We took our older daughter to the Philippines when she was 4 months old. We informed the airline (Eva Air) that we were traveling with a baby and they assigned us the bulkhead seat where there are brackets for a bassinet. Philly slept practically the whole way out in the bassinet; we were lucky. When she was awake, we set out tons of blankets on the floor in front of us and let her lie in her cozy, makeshift play area. She used her pacifier when she seemed fussy and I also nursed often, even if she was done eating.

Safe and happy travels. Mabuhay!

I traveled cross-country w/ my daughter when she was almost 6 months old, so I have some experience to share that may be helpful to you. I found that age to be a relatively easy one for a long day of traveling. We flew during the day as well and she nonetheless was fine, for the most part, and she napped a good bit, too. It was easy enough to keep her occupied by alternating toy time w/ time walking the aisles and hanging out in the back w/ the flight attendants, who were glad to have the company of a baby. It also helped that we didn't have a non-stop flight; having to make a connection broke things up for my daughter & allowed her the maximum change of scenery. We also lucked out on the way back: our middle seat was free, which allowed us to spread the toys out, and the aisle seat was occupied by a grandma of a new baby who was delighted to help keep my child entertained.

Good luck!

when you check in or when you get to the gate, ask if there is a seat with an extra empty seat next to it; if there is they'll reassign you to it.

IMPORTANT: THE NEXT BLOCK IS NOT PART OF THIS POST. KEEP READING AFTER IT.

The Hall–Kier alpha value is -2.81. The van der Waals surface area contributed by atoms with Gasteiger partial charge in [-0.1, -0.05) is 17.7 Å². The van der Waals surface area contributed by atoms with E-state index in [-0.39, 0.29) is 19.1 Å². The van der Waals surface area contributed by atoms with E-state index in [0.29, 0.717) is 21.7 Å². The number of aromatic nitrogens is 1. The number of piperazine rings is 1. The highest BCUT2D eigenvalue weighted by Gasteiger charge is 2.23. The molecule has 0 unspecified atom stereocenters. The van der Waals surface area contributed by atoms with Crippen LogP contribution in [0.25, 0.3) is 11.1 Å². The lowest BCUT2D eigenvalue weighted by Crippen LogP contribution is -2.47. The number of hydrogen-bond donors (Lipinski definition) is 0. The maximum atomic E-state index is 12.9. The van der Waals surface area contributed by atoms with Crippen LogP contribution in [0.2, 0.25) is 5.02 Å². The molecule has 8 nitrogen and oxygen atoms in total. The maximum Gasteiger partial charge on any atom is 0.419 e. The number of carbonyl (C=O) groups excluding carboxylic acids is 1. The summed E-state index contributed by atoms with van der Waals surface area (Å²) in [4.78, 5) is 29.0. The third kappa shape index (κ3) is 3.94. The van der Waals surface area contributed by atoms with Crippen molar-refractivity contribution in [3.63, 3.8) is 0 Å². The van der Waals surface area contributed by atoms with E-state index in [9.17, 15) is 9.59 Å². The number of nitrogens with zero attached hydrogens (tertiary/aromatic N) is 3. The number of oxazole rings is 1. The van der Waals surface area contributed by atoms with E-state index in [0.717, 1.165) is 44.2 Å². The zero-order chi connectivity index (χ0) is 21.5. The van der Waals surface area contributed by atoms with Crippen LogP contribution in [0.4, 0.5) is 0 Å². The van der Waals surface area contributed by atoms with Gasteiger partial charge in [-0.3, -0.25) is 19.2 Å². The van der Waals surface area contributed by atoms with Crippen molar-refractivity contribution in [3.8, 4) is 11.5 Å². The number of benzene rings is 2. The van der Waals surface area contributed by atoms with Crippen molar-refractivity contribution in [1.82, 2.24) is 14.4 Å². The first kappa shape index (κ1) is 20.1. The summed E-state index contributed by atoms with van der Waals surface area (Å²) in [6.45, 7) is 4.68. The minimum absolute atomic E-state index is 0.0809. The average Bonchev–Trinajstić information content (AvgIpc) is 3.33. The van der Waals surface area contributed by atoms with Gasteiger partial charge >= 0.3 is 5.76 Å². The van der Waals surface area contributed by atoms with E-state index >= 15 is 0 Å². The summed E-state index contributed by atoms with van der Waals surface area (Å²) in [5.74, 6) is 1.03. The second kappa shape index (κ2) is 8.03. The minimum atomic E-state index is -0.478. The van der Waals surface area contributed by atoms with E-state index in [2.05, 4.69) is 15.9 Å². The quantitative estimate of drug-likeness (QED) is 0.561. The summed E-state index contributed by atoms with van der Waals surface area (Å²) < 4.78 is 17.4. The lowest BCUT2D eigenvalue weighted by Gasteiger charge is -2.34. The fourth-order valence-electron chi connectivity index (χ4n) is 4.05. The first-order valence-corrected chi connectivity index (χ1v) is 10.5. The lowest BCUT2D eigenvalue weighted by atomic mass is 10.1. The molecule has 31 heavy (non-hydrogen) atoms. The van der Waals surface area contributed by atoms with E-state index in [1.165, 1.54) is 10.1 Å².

Definitely reserve a bassinet! It makes it much easier. Don't be afraid - six months is the perfect time to travel. We took a long overseas flight when our daughter was five months, and we were terrified beforehand, but it was wonderful. She was smiling a lot at that point, but not afraid of strangers, and content to sit and play, and it was just a giant love fest between her and everybody around us.
One caution - I'd been told the bassinets were a good place to change the baby, but we did it once on the plane and got scolded by the flight attendant. (It was just pee, for Pete's sake! Is the sight of a baby's bottom that offensive?) After that, we used those tiny bathrooms, and even though they have changing tables, it is still much easier said than done.

We're heading to Europe later this month on the Lufthansa flight from PDX to Frankfurt. We've reserved the bassinet/bulkhead option for my nine-month-old and I'm hopeful he'll sleep. (We had a nightmare scenario over Thanksgiving when they canceled the last leg of our flight and put us on an overnight bus instead, fortunately we had our carseat with us and he slept the entire ride...more than I can say for his parents!) Has anyone taken that particular flight and can offer words of wisdom?

And if for some reason your babe is wakeful and the trip is difficult, don't beat yourself up thinking it would have been a dream on that red-eye flight. We flew overnight to the East coast thinking our son would sleep. He didn't. Neither did anyone else.